According to a recent Wall Street Journal investigation, academics believe China’s online propaganda machine is swarming Twitter to influence the #GenocideGames trend related to the communist country’s Winter Olympics.
Manipulation and Misinformation
Pro-China account holders are trying to manipulate the #GenocideGames Twitter hashtag to confuse users and make it more difficult for activist groups to use it.
The tag has been used by human rights advocates and Western parliamentarians to raise public awareness about the Xinjiang area of China; officials have been undertaking forced integration attempts against minority religions like Ughyur Muslims.
Pro-China groups began posting spam-like information under the hashtag in late October, according to Darren Linvill and Patrick Warren, lecturers at Clemson University’s Media Forensics Center.
According to the scientists, this is an attempt to make it more difficult for activists to organize around the slogan. This approach is known as “hashtag flooding.”
Its main goal is to diminish the impact of a popular hashtag by displaying extraneous content alongside legitimate notifications and data to Twitter users searching for the word.
Between letting doping cheaters compete, excusing genocide, snowless dystopian ski jump it’s been an unmitigated failure.
And that’s why you don’t hold international sporting events in fascist dictatorships #GenocideGames #OlympicGames #OlympicFlop https://t.co/FVU6e44aAQ
— misterian (@MisterianZajac) February 15, 2022
“The Chinese propaganda machine has been particularly focused on preserving their image about the mistreatment of the Uyghurs, as well as marketing the Olympics,” Linvill said.
This tag sits at the crossroads of those two concepts. Pro-China accounts make it more difficult for human rights supporters to access relevant content.
Meanwhile, one goal of hashtag flooding is to have Twitter’s tracking system classify the tag as spam, causing content linked to the topic to be removed.
According to Linvill and Warren, the hashtag #GenocideGames was used in more than 132,000 Twitter posts between October 20 and January 20.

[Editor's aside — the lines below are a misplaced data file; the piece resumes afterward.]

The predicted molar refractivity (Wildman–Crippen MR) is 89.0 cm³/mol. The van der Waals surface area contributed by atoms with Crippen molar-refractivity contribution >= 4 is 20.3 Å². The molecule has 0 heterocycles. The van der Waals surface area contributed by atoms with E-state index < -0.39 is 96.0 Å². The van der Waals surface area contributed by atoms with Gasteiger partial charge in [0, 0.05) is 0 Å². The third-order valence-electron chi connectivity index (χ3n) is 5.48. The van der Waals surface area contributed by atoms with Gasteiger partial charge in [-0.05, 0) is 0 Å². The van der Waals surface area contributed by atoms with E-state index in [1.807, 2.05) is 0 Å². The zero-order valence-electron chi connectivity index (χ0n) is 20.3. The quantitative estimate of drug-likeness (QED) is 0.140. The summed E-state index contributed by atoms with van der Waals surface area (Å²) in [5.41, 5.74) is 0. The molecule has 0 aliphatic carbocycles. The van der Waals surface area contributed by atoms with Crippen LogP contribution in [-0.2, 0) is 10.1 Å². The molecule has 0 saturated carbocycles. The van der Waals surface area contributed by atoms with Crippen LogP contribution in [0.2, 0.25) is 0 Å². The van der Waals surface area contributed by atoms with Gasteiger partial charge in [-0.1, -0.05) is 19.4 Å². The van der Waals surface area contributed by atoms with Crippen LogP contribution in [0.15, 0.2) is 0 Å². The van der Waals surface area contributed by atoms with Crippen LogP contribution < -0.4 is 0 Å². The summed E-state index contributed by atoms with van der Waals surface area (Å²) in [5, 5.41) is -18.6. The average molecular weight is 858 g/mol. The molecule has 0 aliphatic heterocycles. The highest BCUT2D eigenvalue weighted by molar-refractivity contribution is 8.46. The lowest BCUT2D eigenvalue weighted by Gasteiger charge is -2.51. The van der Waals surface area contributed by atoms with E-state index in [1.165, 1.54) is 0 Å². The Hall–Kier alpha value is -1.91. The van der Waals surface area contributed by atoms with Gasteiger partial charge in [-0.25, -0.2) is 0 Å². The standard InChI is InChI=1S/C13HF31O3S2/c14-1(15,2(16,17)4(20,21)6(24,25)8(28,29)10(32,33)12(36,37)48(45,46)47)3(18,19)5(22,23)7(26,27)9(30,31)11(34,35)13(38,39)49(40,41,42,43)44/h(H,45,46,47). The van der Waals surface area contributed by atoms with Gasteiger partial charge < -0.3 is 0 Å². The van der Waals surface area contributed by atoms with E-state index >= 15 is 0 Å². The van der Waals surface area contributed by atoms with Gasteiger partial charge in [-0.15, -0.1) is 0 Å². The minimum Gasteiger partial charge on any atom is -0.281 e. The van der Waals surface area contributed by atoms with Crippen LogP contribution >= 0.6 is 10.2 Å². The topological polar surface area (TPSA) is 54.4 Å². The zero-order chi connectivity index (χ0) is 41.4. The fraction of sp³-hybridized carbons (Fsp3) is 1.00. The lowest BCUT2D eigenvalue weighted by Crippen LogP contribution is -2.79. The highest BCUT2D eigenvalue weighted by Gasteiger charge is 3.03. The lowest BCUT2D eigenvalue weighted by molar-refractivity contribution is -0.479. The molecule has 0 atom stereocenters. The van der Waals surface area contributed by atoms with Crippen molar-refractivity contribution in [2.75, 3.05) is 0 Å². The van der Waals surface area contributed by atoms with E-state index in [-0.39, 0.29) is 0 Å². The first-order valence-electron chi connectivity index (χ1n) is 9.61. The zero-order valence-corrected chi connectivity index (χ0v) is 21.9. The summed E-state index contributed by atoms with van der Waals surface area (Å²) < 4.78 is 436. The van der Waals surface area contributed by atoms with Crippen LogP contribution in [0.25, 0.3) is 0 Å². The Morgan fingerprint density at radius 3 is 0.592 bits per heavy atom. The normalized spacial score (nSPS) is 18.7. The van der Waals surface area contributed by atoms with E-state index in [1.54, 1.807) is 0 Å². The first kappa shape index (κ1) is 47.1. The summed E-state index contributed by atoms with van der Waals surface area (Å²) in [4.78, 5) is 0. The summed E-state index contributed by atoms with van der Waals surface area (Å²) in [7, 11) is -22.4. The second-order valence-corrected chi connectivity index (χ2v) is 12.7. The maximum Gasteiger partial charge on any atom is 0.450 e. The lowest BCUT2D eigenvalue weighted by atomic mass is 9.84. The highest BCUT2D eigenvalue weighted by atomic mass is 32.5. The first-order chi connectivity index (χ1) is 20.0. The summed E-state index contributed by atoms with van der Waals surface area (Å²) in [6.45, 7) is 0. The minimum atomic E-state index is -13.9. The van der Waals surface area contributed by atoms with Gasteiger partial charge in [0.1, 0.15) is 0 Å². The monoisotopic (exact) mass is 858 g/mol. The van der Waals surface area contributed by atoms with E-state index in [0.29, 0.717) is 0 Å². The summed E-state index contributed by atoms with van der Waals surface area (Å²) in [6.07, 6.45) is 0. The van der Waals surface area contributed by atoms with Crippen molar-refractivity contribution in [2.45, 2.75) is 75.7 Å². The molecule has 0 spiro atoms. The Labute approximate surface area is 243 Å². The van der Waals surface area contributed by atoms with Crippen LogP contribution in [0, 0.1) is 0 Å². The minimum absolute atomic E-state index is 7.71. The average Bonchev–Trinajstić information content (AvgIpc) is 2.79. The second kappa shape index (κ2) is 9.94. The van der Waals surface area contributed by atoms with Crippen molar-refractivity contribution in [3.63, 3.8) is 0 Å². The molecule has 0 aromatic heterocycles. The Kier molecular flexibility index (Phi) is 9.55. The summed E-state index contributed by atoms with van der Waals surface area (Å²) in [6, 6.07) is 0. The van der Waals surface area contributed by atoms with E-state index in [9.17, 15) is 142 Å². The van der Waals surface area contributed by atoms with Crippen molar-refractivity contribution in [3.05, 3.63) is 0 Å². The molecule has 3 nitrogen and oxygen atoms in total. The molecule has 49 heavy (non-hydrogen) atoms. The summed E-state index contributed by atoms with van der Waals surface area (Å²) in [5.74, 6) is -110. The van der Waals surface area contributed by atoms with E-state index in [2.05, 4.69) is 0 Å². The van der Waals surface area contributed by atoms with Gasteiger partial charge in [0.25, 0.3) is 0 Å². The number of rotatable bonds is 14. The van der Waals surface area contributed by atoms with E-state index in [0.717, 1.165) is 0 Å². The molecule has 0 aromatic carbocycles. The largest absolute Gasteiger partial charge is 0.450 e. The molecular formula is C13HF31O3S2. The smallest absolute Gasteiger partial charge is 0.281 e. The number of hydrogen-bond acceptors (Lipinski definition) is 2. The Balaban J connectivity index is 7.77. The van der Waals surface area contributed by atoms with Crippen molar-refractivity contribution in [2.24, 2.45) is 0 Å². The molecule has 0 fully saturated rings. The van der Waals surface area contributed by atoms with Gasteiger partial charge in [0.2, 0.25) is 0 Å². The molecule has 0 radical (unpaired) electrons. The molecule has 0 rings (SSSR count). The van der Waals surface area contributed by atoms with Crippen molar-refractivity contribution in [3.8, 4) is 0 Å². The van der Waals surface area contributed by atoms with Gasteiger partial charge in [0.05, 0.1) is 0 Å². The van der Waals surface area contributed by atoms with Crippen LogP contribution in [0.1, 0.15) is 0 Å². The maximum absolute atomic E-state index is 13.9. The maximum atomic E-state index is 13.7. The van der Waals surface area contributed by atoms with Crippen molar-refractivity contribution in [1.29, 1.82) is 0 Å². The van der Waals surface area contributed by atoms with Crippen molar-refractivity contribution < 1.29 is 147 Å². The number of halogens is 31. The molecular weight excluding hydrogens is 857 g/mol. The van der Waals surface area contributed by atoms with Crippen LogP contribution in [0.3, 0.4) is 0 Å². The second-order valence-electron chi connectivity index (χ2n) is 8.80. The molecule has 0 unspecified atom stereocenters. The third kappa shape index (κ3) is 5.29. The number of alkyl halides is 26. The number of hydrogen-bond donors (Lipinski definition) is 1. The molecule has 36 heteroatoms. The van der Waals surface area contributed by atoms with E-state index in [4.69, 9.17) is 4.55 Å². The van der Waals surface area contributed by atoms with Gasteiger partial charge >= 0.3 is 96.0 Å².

Around 67 percent of the comments are no longer available. A Twitter spokeswoman indicated some of these comments were removed in accordance with the company’s spam and platform abuse policies.
The Same Old Tricks
The identities were also part of a China-backed propaganda campaign detected by Twitter in December, according to the spokesman.
🚨TONIGHT🚨: join our panel with @nathanlawkc, @MichaelPolakLaw, @chemilhamoooo and @MahmutRahima on how activists in exile have resisted the #GenocideGames and how they will keep fighting for justice. https://t.co/aDLqhilzWz
— Stop Uyghur Genocide (@UyghurStop) February 15, 2022
Twitter has previously done little to counter China’s social media disinformation campaign. Liu Xiaoming, one of the representatives of China’s social media push, has previously been profiled by Breitbart News.
Liu amassed a fan base of more than 119,000 users as the face of China’s new sharp-edged “wolf warrior” policy, a moniker derived from the title of a famous Chinese action film.
“As far as I see it, there are really ‘wolf fighters’ because there are ‘wolves’ in the world and you need fighters to combat them,” Liu, who is now China’s Special Envoy on Korean Peninsula Issues, tweeted in February.
From June to February, his tweets, which mostly consist of strong rebuttals to Western anti-Chinese prejudice, were retweeted over 43,000 times. However, as per AP News, much of Liu’s and his coworkers’ backing may be fabricated.